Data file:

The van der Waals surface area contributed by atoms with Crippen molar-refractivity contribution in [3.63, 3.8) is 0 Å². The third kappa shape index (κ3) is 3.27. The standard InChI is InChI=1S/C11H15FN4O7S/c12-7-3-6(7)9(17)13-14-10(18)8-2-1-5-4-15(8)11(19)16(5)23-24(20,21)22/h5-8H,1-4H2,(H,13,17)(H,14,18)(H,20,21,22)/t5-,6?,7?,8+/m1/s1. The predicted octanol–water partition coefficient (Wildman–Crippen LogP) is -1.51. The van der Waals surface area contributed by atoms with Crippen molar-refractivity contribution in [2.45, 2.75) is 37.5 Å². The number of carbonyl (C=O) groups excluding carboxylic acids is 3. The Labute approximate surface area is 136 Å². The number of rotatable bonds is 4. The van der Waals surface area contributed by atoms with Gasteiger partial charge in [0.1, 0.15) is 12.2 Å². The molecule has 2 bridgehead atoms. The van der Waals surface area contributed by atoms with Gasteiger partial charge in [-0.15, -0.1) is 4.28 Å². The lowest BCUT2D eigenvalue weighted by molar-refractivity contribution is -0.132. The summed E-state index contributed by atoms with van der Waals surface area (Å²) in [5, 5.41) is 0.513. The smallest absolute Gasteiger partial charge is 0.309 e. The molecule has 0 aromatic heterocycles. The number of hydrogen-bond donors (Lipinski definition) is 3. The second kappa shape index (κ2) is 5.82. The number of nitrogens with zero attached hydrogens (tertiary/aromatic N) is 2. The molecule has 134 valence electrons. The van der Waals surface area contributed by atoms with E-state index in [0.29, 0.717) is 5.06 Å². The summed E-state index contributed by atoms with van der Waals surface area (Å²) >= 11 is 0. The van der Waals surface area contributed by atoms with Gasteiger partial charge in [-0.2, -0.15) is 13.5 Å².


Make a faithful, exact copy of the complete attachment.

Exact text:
The van der Waals surface area contributed by atoms with Crippen molar-refractivity contribution in [3.63, 3.8) is 0 Å². The third kappa shape index (κ3) is 3.27. The standard InChI is InChI=1S/C11H15FN4O7S/c12-7-3-6(7)9(17)13-14-10(18)8-2-1-5-4-15(8)11(19)16(5)23-24(20,21)22/h5-8H,1-4H2,(H,13,17)(H,14,18)(H,20,21,22)/t5-,6?,7?,8+/m1/s1. The predicted octanol–water partition coefficient (Wildman–Crippen LogP) is -1.51. The van der Waals surface area contributed by atoms with Crippen molar-refractivity contribution in [2.45, 2.75) is 37.5 Å². The number of carbonyl (C=O) groups excluding carboxylic acids is 3. The Labute approximate surface area is 136 Å². The number of rotatable bonds is 4. The van der Waals surface area contributed by atoms with Gasteiger partial charge in [0.1, 0.15) is 12.2 Å². The molecule has 2 bridgehead atoms. The van der Waals surface area contributed by atoms with Gasteiger partial charge in [-0.15, -0.1) is 4.28 Å². The lowest BCUT2D eigenvalue weighted by molar-refractivity contribution is -0.132. The summed E-state index contributed by atoms with van der Waals surface area (Å²) in [5, 5.41) is 0.513. The smallest absolute Gasteiger partial charge is 0.309 e. The molecule has 0 aromatic heterocycles. The number of hydrogen-bond donors (Lipinski definition) is 3. The second kappa shape index (κ2) is 5.82. The number of nitrogens with zero attached hydrogens (tertiary/aromatic N) is 2. The molecule has 134 valence electrons. The van der Waals surface area contributed by atoms with E-state index in [0.29, 0.717) is 5.06 Å². The summed E-state index contributed by atoms with van der Waals surface area (Å²) >= 11 is 0. The van der Waals surface area contributed by atoms with Gasteiger partial charge in [-0.2, -0.15) is 13.5 Å².